These Young Men Are Carrying On An Old Tradition, Exuberantly
Back in 1962, the Jim Cullum Jazz Band was formed in San Antonio to carry on the mantle of traditional jazz in the style of Louis Armstrong, Sidney Bechet, Bix Beiderbecke, and other early stars of the jazz era. The group’s success led to the establishment of The Landing, and the long-running public radio program “Riverwalk Jazz.” And while Jim Cullum remains a fixture on the San Antonio scene, there’s now a second band of young cats playing hot jazz in San Antonio, and with Cullum’s blessing.
“He’s a lot nicer to us than he needs to be,” says Kris Vargas with some reverence. Vargas plays trumpet with the Dirty River Dixie Band, and describes the night he and his band met Cullum after going to one of the elder statesman’s gigs at Bohanan’s. “He bought food for us… he even had his wife buy a birthday cake for our piano player!”
“We went to his house and kind of hung out with him and played for him a bit,” continues Chris Alvarado, the band’s drummer. One of the big things he had to say was ‘keep it simple.’”
Maybe, but while Dixieland jazz is admittedly peppier and more melodic than say, bebop, it’s still kind of like organized chaos, with all the members of the group pounding away—but always listening to one another to create a whole sound.
While watching the Dirty River Dixie Band in our studios this summer, my colleagues at TPR and I were overjoyed at the youthful exuberance and energy of the group. Give a look in the video below, and be sure and check out the band live at Jazz, TX on Wednesday, October 25. They’ll be on the bandstand as part of TPR’s “Live At Jazz, TX” radio series, taping two sets for broadcast. To read my interview with Chris and Kris, keep scrolling.
Nathan: [Gestures at Chris and Kris] Looking at all of y’all in our studio, it begs the question… jazz, especially traditional jazz, you don’t think of as a young man’s game. What turned you on to these sounds?
Chris: Well back in 2012, Jim Cullum came to our college, Texas Lutheran University, in Seguin, and he played this Frank Ticheli piece with our wind ensemble and traditional jazz band, like a four movement piece. He brought in the whole band. It was a great concert. I think that kind of hooked us both. So we kind of took to it and started playing some songs, and we really started in this gazebo in downtown Seguin. That’s where we practiced.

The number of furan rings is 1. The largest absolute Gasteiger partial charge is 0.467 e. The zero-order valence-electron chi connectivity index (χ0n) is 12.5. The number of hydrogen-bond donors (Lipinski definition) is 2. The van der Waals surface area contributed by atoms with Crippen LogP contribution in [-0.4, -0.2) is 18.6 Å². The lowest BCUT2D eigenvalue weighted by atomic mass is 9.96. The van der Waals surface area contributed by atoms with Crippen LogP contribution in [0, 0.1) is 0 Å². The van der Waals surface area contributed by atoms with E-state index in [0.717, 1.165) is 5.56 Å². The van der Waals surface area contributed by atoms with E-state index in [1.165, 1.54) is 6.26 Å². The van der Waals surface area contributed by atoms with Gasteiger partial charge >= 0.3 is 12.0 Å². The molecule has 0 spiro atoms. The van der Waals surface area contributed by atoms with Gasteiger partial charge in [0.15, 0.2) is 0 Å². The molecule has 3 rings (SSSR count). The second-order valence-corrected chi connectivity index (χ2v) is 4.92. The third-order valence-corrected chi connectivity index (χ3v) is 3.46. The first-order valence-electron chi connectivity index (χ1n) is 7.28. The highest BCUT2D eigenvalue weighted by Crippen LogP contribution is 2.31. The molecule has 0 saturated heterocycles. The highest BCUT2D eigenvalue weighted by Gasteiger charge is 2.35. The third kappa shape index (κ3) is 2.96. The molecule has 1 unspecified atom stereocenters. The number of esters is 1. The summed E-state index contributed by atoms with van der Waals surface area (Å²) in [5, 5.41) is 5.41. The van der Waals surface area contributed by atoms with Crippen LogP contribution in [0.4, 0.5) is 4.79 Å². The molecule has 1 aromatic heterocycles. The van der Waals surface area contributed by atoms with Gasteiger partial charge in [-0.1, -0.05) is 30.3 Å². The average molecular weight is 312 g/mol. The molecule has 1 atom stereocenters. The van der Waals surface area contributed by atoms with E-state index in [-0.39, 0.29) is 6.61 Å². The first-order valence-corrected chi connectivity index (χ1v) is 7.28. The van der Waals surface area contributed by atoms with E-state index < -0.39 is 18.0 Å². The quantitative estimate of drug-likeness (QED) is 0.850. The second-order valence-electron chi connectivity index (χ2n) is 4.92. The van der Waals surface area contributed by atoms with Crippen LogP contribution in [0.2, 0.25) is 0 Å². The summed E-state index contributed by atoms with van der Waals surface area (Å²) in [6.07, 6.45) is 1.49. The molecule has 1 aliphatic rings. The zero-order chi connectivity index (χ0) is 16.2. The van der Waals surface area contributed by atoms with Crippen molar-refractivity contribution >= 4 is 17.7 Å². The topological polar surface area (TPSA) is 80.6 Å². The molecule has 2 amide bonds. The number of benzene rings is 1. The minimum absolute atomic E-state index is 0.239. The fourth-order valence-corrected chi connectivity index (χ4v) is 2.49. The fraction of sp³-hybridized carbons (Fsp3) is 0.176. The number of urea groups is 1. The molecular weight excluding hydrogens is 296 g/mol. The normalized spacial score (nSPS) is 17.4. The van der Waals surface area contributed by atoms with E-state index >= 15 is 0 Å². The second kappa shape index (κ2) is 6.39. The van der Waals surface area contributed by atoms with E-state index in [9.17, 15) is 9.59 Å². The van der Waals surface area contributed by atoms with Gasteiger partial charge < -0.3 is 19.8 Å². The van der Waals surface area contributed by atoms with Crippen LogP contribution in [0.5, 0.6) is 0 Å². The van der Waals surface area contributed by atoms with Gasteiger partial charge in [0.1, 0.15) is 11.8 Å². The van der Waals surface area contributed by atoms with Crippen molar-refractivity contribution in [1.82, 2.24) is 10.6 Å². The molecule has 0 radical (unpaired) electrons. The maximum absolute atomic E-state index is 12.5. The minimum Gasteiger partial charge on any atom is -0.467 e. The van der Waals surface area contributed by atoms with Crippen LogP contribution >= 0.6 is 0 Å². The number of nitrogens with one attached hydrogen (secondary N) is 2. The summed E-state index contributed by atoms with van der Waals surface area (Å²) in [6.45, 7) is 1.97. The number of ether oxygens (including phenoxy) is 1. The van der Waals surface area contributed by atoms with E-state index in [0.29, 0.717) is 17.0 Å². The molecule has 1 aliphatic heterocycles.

Kris: When that concert happened, I was in the band behind [Jim], and he was out in the auditorium listening to the band. I’d never heard of the Jim Cullum Jazz Band and when they showed up. These guys were in their 60s and 70s, and they just shuffled up on stage. Me being this skeptical young guy, I was like “oh man,” and they opened up their cases real slow and then they sauntered up there and it was like “BOOM!” It was easy to tap your foot to, and it was exciting and we thought, why not? So we went to that gazebo. We had these printed out arrangements that were terrible—we had no idea what we were doing. Then two months later we started going out and watching Jim play. I think this was when his son bought Tucker’s Kozy Korner on Houston St. They were gonna take it over on January 1st 2013 and Cullum invited us down to listen.
We had just had our first rehearsal ever, we didn’t know what we were doing! We went down there for the opening and we made the mistake of telling them that we had just come from rehearsal so they invited us to play. We went in there, and it was just a train wreck! He said there was a lot of work to be done.
Nathan: What other advice did Jim Cullum give you?
Chris: I always flash back to that one night. We went to listen to him when he was playing at Bohanan’s and then we went to Jim’s house, and kind of hung out with him and played for him a bit. One of the big things he had to say was keep it simple, and just kind of keep pushing. And the big thing is just staying together on a regular basis. Having the same members. We’ve had the same core group for about a year and a half, for consistent people. Its always tough when someone’s rotating in an out. Every single gig. Its always hard to get tighter so we've gotten to a point where we got the same group and its kind of clicking a bit more.
Kris: hes a lot nicer to us than he needs to be. That night they had just finished playing around midnight and he invited us to his house. He bought food for us. We went upstairs. It was a lesson. He was even nice enough that he had his wife go buy a birthday cake for our piano player. The guy’s an encyclopedia. He’s had so many run-ins with everyone. I think the biggest thing from him is to just keep it clean and simple. We don’t get paid by the note, so we try to stay simple. Silence is good. But he’s been really nice and every time we come down we go see wherever they’re playing. It’s a learning experience. There’s a huge age gap, but I think the love for that traditional music connects us and transcends that age gap.
Chris: I think the thing that sets us apart from people is that we tend to stay traditional to certain chords that they were using back then and the kind of techniques that they were using. You can go off and make it a brass band and do your own thing, but we try to stick to that traditional jazz sound, and that’s what Jim did too, and he put his own spin on it. That’s what we try to do too, to keep the sound alive and not change it, just modify it a bit here and there.
Nathan: Kris you mentioned to me that some people might think traditional jazz sounds – in your words—“hokey pokey.” But what is the one thing that you wish people would know about the sound and about the songs, the musicians, the sounds?
Some people get offended when we have to say, "Sorry we don't play that song, it was written after World War II."